It started in 2013 and then publicly exposed in 2018, and the Invisimole malware attack resurfaced again with a more sophisticated and stealthier comeback. The knowledge came from the collaborative effort of the compromised firm and cybersecurity experts of the ESET company. ESET confirmed through the evidence gathered from high military and diplomatic personnel organizations from the Eastern Europe region that has been the main target of this modern cyber espionage.
How the attack was used for spying
Based on the fact their team gathered that the Invisimole malware was used earlier in the cyber-espionage targeting Ukraine and the Russian government. With its exposure in 2018, the cyberworld became aware of this attack and able to mitigate immediately plans to retribute such rupture. However, on the recent discovery, the Invisimole became more aggressive and lethal as its creator able to also collaborate with Gamaredon hacking group – known for its long history and reputation for doing cyber-espionage activity in the cyberworld.
The enhanced Invisimole came with richer feature spyware malware called the RC2CL and RC2FM. The enhanced Invisimole are advanced worm codes that were mainly targeting the vulnerabilities in the Windows system, specifically the reported BlueKeep (CVE-2019-0708) and EternalBlue (CVE-2017-0144) in RDP and SMB protocols. The researchers in the report did not adequately detail the entry of these worms. Still, speculations said to be from tampered emails or untrusted sites that targeted individuals may have visited.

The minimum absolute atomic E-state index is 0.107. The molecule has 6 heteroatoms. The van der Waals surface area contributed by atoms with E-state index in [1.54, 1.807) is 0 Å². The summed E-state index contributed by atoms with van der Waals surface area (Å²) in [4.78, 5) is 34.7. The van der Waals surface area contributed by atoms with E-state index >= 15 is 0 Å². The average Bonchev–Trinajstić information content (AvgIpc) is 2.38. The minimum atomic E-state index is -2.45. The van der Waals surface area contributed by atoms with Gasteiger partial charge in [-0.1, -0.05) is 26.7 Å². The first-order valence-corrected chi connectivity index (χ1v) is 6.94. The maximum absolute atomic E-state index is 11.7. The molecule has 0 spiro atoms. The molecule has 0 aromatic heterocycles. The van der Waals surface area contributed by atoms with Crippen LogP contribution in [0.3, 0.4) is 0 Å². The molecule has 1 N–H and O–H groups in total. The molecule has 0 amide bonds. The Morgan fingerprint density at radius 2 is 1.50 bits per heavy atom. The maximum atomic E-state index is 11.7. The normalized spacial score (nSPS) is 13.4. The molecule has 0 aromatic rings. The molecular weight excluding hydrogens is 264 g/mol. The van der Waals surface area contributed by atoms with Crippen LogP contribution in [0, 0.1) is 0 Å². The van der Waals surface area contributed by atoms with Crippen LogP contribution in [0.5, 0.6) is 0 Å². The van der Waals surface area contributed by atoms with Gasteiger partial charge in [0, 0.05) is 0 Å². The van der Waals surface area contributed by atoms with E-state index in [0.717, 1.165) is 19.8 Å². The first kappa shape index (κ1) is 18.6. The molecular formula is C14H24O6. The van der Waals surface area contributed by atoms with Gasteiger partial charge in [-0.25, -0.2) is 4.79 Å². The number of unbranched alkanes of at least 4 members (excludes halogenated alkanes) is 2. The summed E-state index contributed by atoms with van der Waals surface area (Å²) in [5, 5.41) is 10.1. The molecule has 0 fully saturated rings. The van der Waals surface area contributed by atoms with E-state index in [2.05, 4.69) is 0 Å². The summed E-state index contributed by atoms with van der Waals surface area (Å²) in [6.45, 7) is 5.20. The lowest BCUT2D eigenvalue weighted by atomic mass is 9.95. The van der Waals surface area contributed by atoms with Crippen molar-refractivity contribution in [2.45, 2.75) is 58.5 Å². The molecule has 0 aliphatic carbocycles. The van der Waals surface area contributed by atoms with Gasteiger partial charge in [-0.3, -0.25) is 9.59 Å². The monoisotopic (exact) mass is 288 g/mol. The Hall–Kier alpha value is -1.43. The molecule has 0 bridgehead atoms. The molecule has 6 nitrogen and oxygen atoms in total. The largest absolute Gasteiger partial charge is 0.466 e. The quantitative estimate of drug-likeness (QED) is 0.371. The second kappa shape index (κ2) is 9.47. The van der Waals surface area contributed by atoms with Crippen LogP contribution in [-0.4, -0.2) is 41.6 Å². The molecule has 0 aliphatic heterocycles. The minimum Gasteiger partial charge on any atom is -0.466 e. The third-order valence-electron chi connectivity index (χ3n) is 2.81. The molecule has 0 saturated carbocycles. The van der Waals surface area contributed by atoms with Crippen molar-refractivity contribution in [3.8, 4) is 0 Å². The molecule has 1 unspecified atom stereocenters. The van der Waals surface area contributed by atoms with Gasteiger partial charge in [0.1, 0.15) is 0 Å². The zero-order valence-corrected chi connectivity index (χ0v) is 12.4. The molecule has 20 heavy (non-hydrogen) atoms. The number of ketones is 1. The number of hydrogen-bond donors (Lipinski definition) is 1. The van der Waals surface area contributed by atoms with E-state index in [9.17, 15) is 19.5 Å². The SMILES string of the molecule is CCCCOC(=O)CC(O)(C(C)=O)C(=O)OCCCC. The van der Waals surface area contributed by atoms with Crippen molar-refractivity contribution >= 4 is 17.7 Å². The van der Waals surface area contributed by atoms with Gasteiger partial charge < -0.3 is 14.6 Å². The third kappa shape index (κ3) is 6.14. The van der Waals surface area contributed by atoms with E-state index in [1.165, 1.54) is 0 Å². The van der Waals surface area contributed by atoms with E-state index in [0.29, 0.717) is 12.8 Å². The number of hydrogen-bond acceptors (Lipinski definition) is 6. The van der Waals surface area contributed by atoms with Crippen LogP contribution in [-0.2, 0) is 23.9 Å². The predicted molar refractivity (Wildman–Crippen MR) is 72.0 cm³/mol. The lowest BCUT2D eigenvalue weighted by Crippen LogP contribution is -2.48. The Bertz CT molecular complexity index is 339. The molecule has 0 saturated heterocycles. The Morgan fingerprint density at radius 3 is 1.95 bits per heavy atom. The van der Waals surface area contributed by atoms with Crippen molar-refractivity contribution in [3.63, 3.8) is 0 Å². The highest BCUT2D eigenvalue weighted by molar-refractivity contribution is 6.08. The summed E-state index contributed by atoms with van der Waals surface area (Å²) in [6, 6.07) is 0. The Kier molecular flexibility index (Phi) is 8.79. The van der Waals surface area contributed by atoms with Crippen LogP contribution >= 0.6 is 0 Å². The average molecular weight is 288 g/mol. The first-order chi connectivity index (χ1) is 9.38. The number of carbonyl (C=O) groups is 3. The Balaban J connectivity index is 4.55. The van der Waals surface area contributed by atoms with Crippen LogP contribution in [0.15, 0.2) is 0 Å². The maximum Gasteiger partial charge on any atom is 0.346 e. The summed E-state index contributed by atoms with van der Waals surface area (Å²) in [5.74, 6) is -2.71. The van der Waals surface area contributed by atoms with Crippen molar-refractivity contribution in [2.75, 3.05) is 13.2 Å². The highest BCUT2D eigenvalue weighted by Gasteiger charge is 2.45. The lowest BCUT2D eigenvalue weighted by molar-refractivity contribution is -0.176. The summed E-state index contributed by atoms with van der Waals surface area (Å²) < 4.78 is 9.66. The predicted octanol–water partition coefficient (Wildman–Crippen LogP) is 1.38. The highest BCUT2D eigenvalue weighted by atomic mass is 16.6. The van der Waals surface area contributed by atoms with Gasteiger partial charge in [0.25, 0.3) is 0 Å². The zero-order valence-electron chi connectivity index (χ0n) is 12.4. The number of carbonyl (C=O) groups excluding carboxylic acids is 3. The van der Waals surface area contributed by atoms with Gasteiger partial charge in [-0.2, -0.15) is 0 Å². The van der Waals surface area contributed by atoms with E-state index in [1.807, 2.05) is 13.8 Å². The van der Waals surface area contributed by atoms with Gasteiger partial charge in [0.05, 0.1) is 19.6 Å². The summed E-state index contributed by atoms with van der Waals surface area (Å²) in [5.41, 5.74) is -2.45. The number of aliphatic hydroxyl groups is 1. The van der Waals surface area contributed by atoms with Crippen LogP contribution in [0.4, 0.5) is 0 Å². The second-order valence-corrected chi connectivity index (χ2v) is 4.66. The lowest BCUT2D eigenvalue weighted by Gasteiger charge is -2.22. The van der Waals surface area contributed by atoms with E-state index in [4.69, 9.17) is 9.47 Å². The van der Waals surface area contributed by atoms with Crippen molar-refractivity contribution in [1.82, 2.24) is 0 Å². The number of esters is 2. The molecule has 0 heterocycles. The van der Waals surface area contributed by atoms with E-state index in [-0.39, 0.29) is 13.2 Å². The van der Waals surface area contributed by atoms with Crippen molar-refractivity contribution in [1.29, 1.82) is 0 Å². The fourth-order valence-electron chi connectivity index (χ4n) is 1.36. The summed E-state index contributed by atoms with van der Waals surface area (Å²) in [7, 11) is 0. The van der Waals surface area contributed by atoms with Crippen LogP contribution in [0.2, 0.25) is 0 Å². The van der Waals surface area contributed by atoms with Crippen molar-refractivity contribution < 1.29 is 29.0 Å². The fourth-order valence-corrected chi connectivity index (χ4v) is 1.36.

A combination of different spyware features
The RC2CL work was mainly targeting the RDP protocols that compromised the system to be able to perform command and control to the infected system. It can turn on webcam and microphones of the system to be able to capture photos and video recordings, including sounds for active reconnaissance. It can also skim through installed software and recent activity of the fallen victim. While the RC2FM that is mainly used by the exploit for SMB protocols (Windows protocols for data sharing and system communication), which is responsible for gathering sensitive data that can bypass User Access Control (UAC) for multiple account data storage and record keystrokes logging. Both spyware feature is being commended for its resilient element to hide within legit processes. It is a feature to resist anti-malware spyware program scanning. This, in addition to its DNS tunneling characteristics, to communicate under the radar from the compromised system to the hacker’s controlled server for Command and Control process and stolen data gathering.
This exposure is excellent news and an added awareness to ESET. The event is a reminder for them to be more vigilant and proactive in battling cyber-espionage. Malicious actors are not alone, but merely collaborating with other hackers to devise a more lethal and effective worm to brute force their entry to their target.